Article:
October was first declared as National Domestic Violence Awareness Month in 1989. Since then, October has been a time to acknowledge domestic violence survivors and be a voice for its victims. Domestic violence is prevalent in every community and affects everyone regardless of age, socio-economic status, sexual orientation, gender, race, religion, or nationality. Physical violence is often accompanied by emotionally abusive and controlling behavior as part of a much larger, systematic pattern of dominance and control. Domestic violence can result in physical injury, psychological trauma, and even death. The devastating consequences of domestic violence can cross generations and last a lifetime.
Domestic violence is an epidemic affecting individuals in every community regardless of age, economic status, sexual orientation, gender, race, religion, or nationality. It is often accompanied by emotionally abusive and controlling behavior that is only a fraction of a systematic pattern of dominance and control. Domestic violence can result in physical injury, psychological trauma, and in severe cases, even death. Domestic violence’s devastating physical, emotional, and psychological consequences can cross generations and last a lifetime.
Some signs of domestic violence can include:
- Telling the victim that they can never do anything right
- Showing jealousy of the victim’s family and friends and time spent away
- Accusing the victim of cheating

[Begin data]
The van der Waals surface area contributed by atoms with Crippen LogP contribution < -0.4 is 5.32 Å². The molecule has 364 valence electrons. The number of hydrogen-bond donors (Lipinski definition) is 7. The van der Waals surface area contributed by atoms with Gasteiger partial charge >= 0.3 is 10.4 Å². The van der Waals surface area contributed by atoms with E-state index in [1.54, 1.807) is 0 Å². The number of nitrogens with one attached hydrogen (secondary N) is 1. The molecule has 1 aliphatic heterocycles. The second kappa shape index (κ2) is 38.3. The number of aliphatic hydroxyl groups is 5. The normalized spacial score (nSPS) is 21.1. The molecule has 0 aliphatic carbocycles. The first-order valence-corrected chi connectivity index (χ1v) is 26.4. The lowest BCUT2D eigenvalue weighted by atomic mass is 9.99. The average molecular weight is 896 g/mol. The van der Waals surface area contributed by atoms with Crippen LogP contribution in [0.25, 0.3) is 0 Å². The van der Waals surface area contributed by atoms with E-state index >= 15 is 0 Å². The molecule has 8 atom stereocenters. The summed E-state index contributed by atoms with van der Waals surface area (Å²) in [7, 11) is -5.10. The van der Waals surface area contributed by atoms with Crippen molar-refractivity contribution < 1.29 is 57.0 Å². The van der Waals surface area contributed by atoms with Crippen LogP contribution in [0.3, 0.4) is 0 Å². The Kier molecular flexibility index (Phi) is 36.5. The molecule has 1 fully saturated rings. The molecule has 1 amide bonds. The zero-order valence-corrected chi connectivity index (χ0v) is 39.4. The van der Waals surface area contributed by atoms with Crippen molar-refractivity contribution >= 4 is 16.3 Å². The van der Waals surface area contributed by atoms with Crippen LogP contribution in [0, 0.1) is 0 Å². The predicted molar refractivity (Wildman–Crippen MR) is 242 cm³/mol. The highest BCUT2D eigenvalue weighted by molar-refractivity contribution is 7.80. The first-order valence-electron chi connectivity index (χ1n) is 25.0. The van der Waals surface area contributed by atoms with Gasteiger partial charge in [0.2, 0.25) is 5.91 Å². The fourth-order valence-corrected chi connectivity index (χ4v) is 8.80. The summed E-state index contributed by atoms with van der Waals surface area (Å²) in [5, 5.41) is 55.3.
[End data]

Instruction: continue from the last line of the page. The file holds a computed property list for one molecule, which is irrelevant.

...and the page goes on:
- Keeping or discouraging the victim from seeing friends or family members
- Embarrassing or shaming the victim with put-downs
- Controlling every penny spent in the household
- Taking the victim’s money or refusing to give them money for expenses
- Looking at or acting in ways that scare the person they are abusing
- Controlling who the victim sees, where they go, or what they do
- Dictating how the victim dresses, wears their hair, etc.
- Stalking the victim or monitoring their victim’s every move (in person or also via the internet and/or other devices such as GPS tracking or the victim’s phone)
- Preventing the victim from making their own decisions
- Telling the victim that they are a bad parent or threatening to hurt, kill, or take away their children
- Threatening to hurt or kill the victim’s friends, loved ones, or pets
- Intimidating the victim with guns, knives, or other weapons
- Pressuring the victim to have sex when they don’t want to or to do things sexually they are not comfortable with
- Forcing sex with others
- Refusing to use protection when having sex or sabotaging birth control
- Pressuring or forcing the victim to use drugs or alcohol
- Preventing the victim from working or attending school, harassing the victim at either, keeping their victim up all night so they perform poorly at their job or in school
- Destroying the victim’s property
More information can be found on The National Coalition Against Domestic Violence’s website (https://ncadv.org/).
Some additional resources:
Women In Distress | Broward County, Inc Crisis Hotline 954-761-1133
Mujer FLA – The One-Stop Domestic Violence & Sexual Assault Center Crisis Hotline 305-763-2459